Recognizing a Heart Attack or Angina
If you have risk factors for heart problems, you should always watch for signs of angina or a heart attack. If you have a sudden heart problem, getting treatment right away could save your life. Risk factors for a heart attack include advanced age, high cholesterol, high blood pressure, having a family member who had a heart attack before the age of 50, diabetes, smoking, and stress. There are other risk factors including eating a high-fat diet and getting minimal exercise.
Understanding angina and heart attack
Angina is a painful burning, tightness, or pressure in the chest, back, neck, throat, or jaw. It means not enough blood is getting to the heart. This is usually from a blocked artery in the heart. Angina is a sign that you may be having, or are about to have, a heart attack. It needs to be addressed by a healthcare provider right away.
A heart attack, also known as acute myocardial infarction, or AMI, is what happens when blood can't get to part of the heart muscle. That part of the heart muscle is damaged and starts to die. If enough of the heart is affected, it will severely reduce its ability to provide blood to the rest of the body. It may cause death. It is vital to get help as soon as possible for a heart attack.
Stable angina versus unstable angina
Stable angina, also known as chronic angina, has a typical pattern. It occurs predictably with physical exertion or strong emotion. Nitroglycerin, rest, or both, will easily relieve stable angina symptoms. Stable angina symptoms will most likely feel the same each time you have them. It is important to discuss these symptoms with your healthcare provider. They can be a warning sign for a future heart attack.
Unstable angina causes unexpected or unpredictable symptoms, commonly occurring at rest, and is a medical emergency. Angina is also considered unstable if resting and nitroglycerin doesn't relieve symptoms, It's also unstable if symptoms are worsening, occurring more often, or are lasting longer. These symptoms suggest a severe blockage or a spasm of a heart artery. Unstable angina is commonly a sign of an active heart attack. Remember the following tips:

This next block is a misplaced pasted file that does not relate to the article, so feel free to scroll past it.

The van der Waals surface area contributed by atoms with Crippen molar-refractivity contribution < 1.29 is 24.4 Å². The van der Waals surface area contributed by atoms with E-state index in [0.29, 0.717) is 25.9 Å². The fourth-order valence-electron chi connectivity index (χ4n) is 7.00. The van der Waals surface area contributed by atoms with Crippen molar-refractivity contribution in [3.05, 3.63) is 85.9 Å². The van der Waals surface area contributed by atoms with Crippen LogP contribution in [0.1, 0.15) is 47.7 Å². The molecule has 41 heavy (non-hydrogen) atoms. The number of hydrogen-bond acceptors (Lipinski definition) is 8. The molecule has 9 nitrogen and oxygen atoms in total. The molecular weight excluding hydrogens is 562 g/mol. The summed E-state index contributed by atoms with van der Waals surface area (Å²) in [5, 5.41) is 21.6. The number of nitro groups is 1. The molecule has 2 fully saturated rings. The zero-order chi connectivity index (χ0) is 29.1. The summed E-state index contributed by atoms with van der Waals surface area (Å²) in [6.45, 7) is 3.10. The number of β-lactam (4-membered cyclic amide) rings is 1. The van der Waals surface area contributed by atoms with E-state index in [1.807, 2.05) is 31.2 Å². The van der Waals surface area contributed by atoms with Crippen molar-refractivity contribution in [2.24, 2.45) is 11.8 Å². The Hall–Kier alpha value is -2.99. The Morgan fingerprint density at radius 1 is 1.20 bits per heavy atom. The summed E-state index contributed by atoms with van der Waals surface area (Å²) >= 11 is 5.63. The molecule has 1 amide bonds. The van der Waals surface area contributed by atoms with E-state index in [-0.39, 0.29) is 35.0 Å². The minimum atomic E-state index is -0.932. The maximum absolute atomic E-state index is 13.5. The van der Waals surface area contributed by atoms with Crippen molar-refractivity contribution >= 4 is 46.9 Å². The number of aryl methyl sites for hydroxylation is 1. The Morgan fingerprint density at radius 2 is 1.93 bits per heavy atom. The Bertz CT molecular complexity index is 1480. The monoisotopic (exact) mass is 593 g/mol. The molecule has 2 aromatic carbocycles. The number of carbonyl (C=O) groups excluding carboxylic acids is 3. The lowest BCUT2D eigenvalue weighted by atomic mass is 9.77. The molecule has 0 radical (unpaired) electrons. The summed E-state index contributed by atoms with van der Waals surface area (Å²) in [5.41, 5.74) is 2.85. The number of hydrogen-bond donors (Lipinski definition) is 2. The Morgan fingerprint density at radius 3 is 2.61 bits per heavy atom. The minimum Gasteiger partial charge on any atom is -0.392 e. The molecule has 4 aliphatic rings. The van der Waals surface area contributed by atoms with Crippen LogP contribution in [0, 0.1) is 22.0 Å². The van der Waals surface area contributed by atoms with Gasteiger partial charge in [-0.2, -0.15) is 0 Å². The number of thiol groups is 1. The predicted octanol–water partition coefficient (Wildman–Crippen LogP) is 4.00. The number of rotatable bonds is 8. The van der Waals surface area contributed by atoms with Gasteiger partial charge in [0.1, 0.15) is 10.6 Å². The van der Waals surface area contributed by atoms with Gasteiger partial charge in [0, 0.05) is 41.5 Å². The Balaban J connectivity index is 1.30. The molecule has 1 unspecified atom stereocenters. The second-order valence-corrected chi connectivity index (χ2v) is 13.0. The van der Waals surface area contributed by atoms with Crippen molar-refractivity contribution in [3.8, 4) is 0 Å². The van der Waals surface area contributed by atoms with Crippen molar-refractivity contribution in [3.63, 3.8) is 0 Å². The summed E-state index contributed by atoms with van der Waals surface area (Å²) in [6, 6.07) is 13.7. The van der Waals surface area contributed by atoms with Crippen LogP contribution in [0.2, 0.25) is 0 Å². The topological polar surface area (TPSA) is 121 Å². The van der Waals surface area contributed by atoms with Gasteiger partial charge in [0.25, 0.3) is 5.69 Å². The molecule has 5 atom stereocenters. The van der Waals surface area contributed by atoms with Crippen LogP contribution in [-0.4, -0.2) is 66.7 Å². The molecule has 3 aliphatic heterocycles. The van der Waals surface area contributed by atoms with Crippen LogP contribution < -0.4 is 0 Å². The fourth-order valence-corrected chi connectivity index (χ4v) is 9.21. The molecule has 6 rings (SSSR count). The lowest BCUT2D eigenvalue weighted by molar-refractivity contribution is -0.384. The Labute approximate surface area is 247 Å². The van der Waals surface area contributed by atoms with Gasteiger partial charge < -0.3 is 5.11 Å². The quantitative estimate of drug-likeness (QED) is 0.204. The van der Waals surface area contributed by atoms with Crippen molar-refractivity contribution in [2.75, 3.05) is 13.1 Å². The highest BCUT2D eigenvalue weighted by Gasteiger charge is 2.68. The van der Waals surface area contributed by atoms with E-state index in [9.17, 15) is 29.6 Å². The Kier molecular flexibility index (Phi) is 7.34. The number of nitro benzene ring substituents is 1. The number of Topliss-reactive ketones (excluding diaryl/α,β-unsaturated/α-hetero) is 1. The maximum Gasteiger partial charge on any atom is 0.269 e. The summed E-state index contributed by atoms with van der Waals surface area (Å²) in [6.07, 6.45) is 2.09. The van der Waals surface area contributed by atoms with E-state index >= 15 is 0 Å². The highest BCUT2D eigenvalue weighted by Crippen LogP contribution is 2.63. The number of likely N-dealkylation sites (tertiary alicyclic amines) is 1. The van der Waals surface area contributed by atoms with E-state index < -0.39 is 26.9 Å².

Stable angina symptoms should go away with rest or medicine. If they don’t go away, call 911!
Stable angina symptoms last for only a few minutes. If they last longer than that, or if they go away and come back, you may be having a heart attack. Call 911!
If you have shortness of breath, cold sweat, nausea, or lightheadedness, call 911!
For new-onset angina, there is only one response: call 911! You should never diagnose angina by yourself. If these symptoms are new, or worse than usual, call 911!
Warning signs of a heart attack
If you have symptoms that you can’t explain, call 911 right away. Do not drive yourself to the emergency room. The following are warning signs of a possible heart attack:
Chest discomfort. Most heart attacks involve discomfort in the center of the chest that lasts more than a few minutes, or that goes away and comes back. It can feel like uncomfortable pressure, squeezing, fullness or pain.
Discomfort in other areas of the upper body. Symptoms can include pain or discomfort in one or both arms, the back, neck, jaw, or stomach.
Shortness of breath with or without chest discomfort.
Other signs may include breaking out in a cold sweat, nausea, or lightheadedness.
Note for women: Like men, women commonly have chest pain or discomfort as a heart attack symptom. But women are somewhat more likely than men to have other common symptoms, such as shortness of breath, nausea and vomiting, back pain, or jaw pain.
Note for older adults: Older people may also have atypical symptoms of a heart attack. These symptoms include fainting, weakness, or confusion. Ignoring these symptoms can lead to critical illness or death. They should be investigated right away.
If you've had a heart attack: People who have had one heart attack are at risk for having another. Your provider may prescribe medicine such as nitroglycerin to take when chest pain starts. Or you may need medicines to lower your heart rate and blood pressure to prevent angina and another heart attack. Remember to take any medicines your provider has given and do not stop them without speaking with him or her first.
If you have diabetes: silent heart problems
Over time, high blood sugar can damage nerves in your body. This may keep you from feeling pain caused by a heart problem, leading to a “silent” heart problem. If you don’t feel symptoms, you are less able to recognize that you may be having a heart attack and get treatment right away. Talk to your healthcare provider about how to lower your risk for silent heart problems.